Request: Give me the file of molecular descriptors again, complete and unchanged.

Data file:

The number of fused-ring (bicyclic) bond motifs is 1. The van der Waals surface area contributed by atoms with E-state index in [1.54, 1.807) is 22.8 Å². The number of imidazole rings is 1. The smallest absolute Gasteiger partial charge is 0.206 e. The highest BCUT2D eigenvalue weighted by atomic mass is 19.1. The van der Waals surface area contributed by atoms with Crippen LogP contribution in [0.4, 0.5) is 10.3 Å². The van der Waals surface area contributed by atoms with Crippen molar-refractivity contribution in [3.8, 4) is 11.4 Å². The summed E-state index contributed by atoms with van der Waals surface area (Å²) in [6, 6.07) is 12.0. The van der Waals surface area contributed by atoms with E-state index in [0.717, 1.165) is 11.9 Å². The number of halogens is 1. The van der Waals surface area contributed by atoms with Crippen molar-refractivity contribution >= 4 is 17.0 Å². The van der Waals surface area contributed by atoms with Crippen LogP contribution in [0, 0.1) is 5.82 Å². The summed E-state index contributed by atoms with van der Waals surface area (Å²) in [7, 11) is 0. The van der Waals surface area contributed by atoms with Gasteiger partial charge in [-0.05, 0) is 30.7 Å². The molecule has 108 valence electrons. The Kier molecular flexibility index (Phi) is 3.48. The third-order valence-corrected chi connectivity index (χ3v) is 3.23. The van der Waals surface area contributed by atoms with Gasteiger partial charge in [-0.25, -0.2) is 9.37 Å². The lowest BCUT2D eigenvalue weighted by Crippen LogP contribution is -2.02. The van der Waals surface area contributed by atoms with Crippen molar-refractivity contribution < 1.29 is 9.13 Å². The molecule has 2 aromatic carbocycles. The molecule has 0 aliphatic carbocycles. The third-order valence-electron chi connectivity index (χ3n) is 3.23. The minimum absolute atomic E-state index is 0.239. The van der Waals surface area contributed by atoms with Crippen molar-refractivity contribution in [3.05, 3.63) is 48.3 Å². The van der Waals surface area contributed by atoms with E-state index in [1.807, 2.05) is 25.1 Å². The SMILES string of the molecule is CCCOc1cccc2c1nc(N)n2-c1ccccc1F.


The number of fused-ring (bicyclic) bond motifs is 1. The van der Waals surface area contributed by atoms with E-state index in [1.54, 1.807) is 22.8 Å². The number of imidazole rings is 1. The smallest absolute Gasteiger partial charge is 0.206 e. The highest BCUT2D eigenvalue weighted by atomic mass is 19.1. The van der Waals surface area contributed by atoms with Crippen LogP contribution in [0.4, 0.5) is 10.3 Å². The van der Waals surface area contributed by atoms with Crippen molar-refractivity contribution in [3.8, 4) is 11.4 Å². The summed E-state index contributed by atoms with van der Waals surface area (Å²) in [6, 6.07) is 12.0. The van der Waals surface area contributed by atoms with E-state index in [0.717, 1.165) is 11.9 Å². The number of halogens is 1. The van der Waals surface area contributed by atoms with Crippen molar-refractivity contribution >= 4 is 17.0 Å². The van der Waals surface area contributed by atoms with Crippen LogP contribution in [0, 0.1) is 5.82 Å². The summed E-state index contributed by atoms with van der Waals surface area (Å²) in [7, 11) is 0. The van der Waals surface area contributed by atoms with Gasteiger partial charge in [-0.05, 0) is 30.7 Å². The molecule has 108 valence electrons. The Kier molecular flexibility index (Phi) is 3.48. The third-order valence-corrected chi connectivity index (χ3v) is 3.23. The van der Waals surface area contributed by atoms with Gasteiger partial charge in [-0.25, -0.2) is 9.37 Å². The lowest BCUT2D eigenvalue weighted by Crippen LogP contribution is -2.02. The van der Waals surface area contributed by atoms with Crippen molar-refractivity contribution < 1.29 is 9.13 Å². The molecule has 2 aromatic carbocycles. The molecule has 0 aliphatic carbocycles. The third-order valence-electron chi connectivity index (χ3n) is 3.23. The minimum absolute atomic E-state index is 0.239. The van der Waals surface area contributed by atoms with Crippen molar-refractivity contribution in [3.05, 3.63) is 48.3 Å². The van der Waals surface area contributed by atoms with E-state index in [1.807, 2.05) is 25.1 Å². The SMILES string of the molecule is CCCOc1cccc2c1nc(N)n2-c1ccccc1F.